Hobbes in fact denied the existence of the more spiritual sides of man's nature. His hard and narrow logic dissected every human custom and desire, and reduced even the most sacred to demonstrations of a prudent selfishness. Friendship was simply a sense of social utility to one another. The so-called laws of nature, such as gratitude or the love of our neighbour, were in fact contrary to the natural passions of man, and powerless to restrain them. Nor had religion rescued man by the interposition of a Divine will. Nothing better illustrates the daring with which the new scepticism was to break through the theological traditions of the older world than the pitiless logic with which Hobbes assailed the very theory of revelation. "To say God hath spoken to man in a dream, is no more than to say man dreamed that God hath spoken to him." "To say one hath seen a vision, or heard a voice, is to say he hath dreamed between sleeping and waking." Religion, in fact, was nothing more than "the fear of invisible powers;" and here, as in all other branches of human science, knowledge dealt with words and not with things.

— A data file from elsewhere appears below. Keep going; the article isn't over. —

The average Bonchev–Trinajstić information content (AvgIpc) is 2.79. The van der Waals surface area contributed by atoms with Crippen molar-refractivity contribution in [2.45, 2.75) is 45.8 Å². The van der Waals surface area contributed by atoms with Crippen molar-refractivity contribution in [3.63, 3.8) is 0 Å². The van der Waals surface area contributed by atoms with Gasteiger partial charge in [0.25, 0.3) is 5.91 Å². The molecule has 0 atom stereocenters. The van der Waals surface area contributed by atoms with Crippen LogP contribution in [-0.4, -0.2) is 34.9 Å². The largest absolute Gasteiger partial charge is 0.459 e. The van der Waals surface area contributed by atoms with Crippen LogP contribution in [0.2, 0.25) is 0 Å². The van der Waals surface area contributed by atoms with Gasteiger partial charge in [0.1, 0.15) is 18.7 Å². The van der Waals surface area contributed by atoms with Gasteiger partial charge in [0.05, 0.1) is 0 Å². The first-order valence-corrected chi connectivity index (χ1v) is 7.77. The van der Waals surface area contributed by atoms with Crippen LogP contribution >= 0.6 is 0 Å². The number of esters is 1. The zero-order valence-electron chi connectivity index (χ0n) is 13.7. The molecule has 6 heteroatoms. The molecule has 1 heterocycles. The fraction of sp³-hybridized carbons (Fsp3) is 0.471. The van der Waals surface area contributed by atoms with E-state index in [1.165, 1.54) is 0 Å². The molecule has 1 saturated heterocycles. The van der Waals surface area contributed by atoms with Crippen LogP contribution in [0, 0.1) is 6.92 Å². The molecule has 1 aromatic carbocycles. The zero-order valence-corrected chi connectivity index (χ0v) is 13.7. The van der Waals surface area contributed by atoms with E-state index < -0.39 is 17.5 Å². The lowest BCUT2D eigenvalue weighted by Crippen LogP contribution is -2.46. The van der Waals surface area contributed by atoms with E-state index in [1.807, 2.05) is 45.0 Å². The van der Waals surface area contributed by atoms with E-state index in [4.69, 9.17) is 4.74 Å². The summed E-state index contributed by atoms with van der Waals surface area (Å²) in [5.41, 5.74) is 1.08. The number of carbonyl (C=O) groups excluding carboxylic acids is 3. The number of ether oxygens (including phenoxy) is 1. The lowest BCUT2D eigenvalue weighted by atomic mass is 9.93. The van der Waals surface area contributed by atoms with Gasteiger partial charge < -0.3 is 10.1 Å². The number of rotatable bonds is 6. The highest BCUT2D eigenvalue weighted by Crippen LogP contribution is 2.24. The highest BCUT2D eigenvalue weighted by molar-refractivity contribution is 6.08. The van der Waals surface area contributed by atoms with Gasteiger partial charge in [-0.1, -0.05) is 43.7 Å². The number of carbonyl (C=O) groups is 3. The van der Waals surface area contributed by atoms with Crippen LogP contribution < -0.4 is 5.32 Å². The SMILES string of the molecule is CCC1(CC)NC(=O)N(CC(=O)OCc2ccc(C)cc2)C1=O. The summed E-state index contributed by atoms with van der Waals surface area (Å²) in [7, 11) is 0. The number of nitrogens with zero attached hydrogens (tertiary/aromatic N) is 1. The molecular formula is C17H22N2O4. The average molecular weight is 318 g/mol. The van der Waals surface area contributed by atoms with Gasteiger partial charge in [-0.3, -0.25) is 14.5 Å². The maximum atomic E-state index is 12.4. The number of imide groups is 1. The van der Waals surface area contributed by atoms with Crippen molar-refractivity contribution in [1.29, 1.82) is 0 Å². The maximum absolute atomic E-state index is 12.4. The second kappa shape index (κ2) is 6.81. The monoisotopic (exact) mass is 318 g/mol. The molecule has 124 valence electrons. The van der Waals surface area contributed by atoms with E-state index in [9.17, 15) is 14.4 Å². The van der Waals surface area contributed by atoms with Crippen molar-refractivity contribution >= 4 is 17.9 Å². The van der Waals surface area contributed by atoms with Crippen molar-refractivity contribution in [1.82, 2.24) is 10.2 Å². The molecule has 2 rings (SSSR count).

It was man himself who for his own profit created society, by laying down certain of his natural rights and retaining only those of self-preservation. A Covenant between man and man originally created "that great Leviathan called the Commonwealth or State, which is but an artificial man, though of greater stature and strength than the natural, for whose protection and defence it was intended." The fiction of such an "original contract" has long been dismissed from political speculation, but its effect at the time of its first appearance was immense. Its almost universal acceptance put an end to the religious and patriarchal theories of society, on which Kingship had till now founded its claim of a Divine right to authority which no subject might question. But if Hobbes destroyed the old ground of royal despotism, he laid a new and a firmer one. To create a society at all, he held that the whole body of the governed must have resigned all rights save that of self-preservation into the hands of a single ruler, who was the representative of all. Such a ruler was absolute, for to make terms with him implied a man making terms with himself. The transfer of rights was inalienable, and after generations were as much bound by it as the generation which made the transfer.